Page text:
Let’s take the novel that I’m working on now as an example.  Twice I referenced places– a restaurant and a racing track– that if I hadn’t stopped to research where they were and what the places looked like inside, to refresh my memory, I wouldn’t have known that both the places shut down!  One closed its doors in 2010 and one in 2012.  I would never have thought these places would’ve ever closed.  Both were landmarks in the area and had been in business for decades.  That just shows you how crucial research is when writing a novel.  By this blog’s crazy word count I wouldn’t have been able to stop long enough to find these things out.  Why?  I have to reach 1000 words per hour!

Now let’s discuss the quality of writing.  What kind of quality will you get if all you’re thinking about is producing x-amount of words per hour?  Garbage, most likely.

Realistically speaking, yes, you can write 1000 words per hour some of the time.  I wrote my last short story in two hours and it was 2,800 words.  However, since I wrote it so fast it took me another 10 hours to edit it, revamp it, add to it, substitute stronger verbs, etc…

You could ignore all of the above and just free write your novel.  You could.  But why make more work for yourself?  I find it much easier to write my first drafts with some structure to them.  In my opinion, the first drafts come out better, have less editing required, and don’t sound like utter garbage when I read through them the second time.  It’s a preference for sure.  I’ve heard many authors who say all of their first drafts suck.  And that’s fine, if it’s okay with them.  For me, I expect more than that from myself.  Maybe I’m strange, but I don’t like to look at my work and say, “This is horrible!”  I’d want to trash it all and start over.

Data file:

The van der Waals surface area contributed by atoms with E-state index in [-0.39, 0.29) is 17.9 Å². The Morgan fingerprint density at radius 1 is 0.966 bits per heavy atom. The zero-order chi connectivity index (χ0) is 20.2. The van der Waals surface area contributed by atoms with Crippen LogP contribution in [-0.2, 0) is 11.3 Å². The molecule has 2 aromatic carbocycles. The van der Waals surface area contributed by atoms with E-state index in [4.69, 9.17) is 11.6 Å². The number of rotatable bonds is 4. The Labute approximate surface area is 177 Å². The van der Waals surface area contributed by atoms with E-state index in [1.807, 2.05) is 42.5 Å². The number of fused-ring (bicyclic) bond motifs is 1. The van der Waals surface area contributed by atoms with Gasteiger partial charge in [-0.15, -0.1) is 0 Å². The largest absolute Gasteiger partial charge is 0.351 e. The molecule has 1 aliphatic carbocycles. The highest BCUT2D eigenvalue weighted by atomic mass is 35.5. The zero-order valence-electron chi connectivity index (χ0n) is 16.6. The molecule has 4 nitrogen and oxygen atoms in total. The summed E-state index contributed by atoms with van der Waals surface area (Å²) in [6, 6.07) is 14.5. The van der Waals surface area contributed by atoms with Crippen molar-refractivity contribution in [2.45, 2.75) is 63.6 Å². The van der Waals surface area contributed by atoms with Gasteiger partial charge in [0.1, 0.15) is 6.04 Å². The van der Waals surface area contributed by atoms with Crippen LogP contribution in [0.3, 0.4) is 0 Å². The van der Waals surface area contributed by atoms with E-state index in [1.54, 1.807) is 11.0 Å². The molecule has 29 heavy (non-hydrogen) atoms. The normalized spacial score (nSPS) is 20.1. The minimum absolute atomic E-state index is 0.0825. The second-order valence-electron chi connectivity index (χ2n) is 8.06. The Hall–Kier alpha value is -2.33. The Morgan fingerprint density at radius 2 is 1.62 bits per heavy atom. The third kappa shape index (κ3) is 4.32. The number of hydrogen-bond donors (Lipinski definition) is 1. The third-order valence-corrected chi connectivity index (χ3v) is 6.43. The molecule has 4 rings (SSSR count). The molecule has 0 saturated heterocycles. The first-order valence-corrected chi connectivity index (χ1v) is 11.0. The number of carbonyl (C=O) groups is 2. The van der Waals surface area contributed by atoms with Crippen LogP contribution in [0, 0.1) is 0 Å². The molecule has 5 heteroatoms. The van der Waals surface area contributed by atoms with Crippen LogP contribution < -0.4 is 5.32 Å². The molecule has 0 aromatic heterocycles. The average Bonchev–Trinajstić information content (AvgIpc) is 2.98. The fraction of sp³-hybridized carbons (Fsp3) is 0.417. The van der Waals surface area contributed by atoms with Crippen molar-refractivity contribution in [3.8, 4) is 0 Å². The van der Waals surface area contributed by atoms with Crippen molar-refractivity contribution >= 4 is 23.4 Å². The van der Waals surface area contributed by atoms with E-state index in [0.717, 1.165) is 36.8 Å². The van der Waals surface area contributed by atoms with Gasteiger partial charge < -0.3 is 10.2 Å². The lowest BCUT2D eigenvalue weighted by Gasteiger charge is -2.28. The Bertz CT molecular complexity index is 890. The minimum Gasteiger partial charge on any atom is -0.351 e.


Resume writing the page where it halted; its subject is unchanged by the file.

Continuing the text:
I find if I apply some thought while I’m writing, keep structure and pacing in mind, I’m better off for it.  But I wouldn’t have time if I had a ticking clock sitting next to me waiting to scream at me that I failed.

This author went on to say, if you are a good little writer and hit that goal of 1000 per hour then she WILL ALLOW you 15 minutes of Facebook time.  If not, no Facebook or social media for you.

Allow me?  Who does she think she is?

You'll drive yourself insane with that word count

You’ll drive yourself insane with that word count

What she so ignorantly left out is that if you don’t use social media to promote your work, yourself, and build your brand as an author, no agent will touch you.  They do Google you before offering representation.  As they should.  They want to gather information about you…   Things like, what kind of author will you be to work with?  Are you someone that complains about the industry?  Or are you willing to work your tail off and do everything in your power to succeed?  If you have little or no online presence that agent might pass on representing you.  That means your books will never see the light of day, unless you self-publish them yourself.  And even if you do decide to go the self-publishing route, you won’t have any readers without a strong online presence.

Seriously, folks, what was she thinking with this post???   Is it me?  Is it so strange that I want to produce something that’s worth reading?  What are your thoughts about producing 1000 per hour, every hour?


2 thoughts on “Please don’t base your success or failure by what you read on the internet

  1. After writing two works over 70k each and still not having them finished I can safely agree with you Sue. Fitting writing with work life and family life cane be a challenge and a 1000 and hour… wow, if you can do it, by all means go for it but I reckon you’d be a uniquely prolific writing or some kind of android. Great post and I agree, some advice should be taken with a pinch of salt but with blogs like yours and many others, there are plenty of great resources around for newbies (o: